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Chapter 2 : Cells of the Immune System

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Abstract:

To understand how the inflammatory and immune systems work, it is first necessary to know the players. The players are the cells of these systems and their products (proteins). These cells, the organs they compose, and the delivery network for the cells and their products constitute the blood and lymphoid systems. The major cellular constituents of the immune system are a subgroup of white blood cells known as lymphocytes. This chapter introduces the cellular players and the various roles they play. The cells that are present in the blood represent the fully mature products of cell lineages for which the progenitors are found in other organs. There are two major cell types in the blood: red blood cells (erythrocytes) and white blood cells (leukocytes). The basic structure and function of white blood cells are described in this chapter. Polymorphonuclear white blood cells are subdivided into three major populations on the basis of the staining properties of their cytoplasmic granules in standard hematologic blood smears or tissue preparations: neutrophil, pink; eosinophil, red; basophil, blue. Two major types of antigen processing: exogenous and endogenous are discussed in detail. A general view of hematopoiesis and a summary of the properties of white blood cells are provided in the chapter.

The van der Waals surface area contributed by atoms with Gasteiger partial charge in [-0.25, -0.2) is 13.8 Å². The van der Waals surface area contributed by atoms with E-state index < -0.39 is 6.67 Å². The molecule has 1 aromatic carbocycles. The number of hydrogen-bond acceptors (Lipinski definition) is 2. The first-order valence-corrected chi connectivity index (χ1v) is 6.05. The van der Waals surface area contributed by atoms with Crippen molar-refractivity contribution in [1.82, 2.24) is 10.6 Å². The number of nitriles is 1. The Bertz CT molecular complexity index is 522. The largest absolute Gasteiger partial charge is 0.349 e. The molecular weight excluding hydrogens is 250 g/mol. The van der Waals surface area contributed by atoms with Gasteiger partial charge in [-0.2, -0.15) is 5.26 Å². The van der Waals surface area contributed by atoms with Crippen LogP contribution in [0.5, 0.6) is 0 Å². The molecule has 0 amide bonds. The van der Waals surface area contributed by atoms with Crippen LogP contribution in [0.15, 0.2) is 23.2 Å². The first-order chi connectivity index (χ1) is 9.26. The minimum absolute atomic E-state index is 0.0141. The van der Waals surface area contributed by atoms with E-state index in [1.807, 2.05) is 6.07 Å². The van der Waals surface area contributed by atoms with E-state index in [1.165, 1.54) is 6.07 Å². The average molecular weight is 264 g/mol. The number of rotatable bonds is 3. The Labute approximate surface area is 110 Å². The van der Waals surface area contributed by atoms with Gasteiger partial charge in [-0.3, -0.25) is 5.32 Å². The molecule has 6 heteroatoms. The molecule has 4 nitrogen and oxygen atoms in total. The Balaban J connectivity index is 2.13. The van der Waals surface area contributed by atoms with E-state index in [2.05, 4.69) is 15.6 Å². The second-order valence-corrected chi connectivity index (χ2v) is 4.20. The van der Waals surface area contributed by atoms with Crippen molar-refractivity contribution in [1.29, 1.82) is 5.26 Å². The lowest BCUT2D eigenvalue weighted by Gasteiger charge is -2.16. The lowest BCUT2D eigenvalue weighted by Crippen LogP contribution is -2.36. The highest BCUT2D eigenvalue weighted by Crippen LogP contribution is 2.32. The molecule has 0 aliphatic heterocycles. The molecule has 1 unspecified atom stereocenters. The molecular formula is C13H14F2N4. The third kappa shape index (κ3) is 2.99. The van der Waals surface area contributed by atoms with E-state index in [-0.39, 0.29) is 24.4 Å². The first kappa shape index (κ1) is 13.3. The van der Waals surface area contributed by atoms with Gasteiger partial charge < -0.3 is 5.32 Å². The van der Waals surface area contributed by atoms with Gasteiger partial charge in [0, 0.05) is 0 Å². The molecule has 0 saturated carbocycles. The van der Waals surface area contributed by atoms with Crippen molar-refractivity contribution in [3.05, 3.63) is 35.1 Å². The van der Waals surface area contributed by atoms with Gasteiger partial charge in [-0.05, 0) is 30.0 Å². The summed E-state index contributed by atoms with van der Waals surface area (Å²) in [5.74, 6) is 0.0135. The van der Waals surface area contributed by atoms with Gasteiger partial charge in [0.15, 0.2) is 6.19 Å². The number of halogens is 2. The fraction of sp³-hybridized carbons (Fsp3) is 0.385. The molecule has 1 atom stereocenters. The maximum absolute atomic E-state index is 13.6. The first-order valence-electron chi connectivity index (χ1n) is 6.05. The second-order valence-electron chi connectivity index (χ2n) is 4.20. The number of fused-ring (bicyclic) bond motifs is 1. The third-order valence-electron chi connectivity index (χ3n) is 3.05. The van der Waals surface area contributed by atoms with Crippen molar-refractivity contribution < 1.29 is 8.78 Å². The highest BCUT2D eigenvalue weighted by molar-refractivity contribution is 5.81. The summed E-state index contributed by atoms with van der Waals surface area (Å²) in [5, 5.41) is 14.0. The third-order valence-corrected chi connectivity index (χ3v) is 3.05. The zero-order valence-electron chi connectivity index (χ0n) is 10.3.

Citation: Sell S. 2001. Cells of the Immune System, p 10-32. In Immunology, Immunopathology, and Immunity, Sixth Edition. ASM Press, Washington, DC. doi: 10.1128/9781555818012.ch2
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Figures

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Figure 2.1

Representative cells in blood from normal individuals.

Citation: Sell S. 2001. Cells of the Immune System, p 10-32. In Immunology, Immunopathology, and Immunity, Sixth Edition. ASM Press, Washington, DC. doi: 10.1128/9781555818012.ch2
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Image of Figure 2.2
Figure 2.2

Separation of blood components by centrifugation. The red blood cells are the most dense component, sediment most rapidly and make up approximately 40% of the blood volume. This percentage is known as the hematocrit. The hematocrit is used to estimate increases or decreases in the number of circulating red cells in the blood. The plasma component (protein-enriched fluid) makes up the largest percentage (approximately 55 to 60%) and is the least dense. In between the plasma and the red blood cells, the white blood cells form a thin layer called the buffy coat, which is creamy white in color.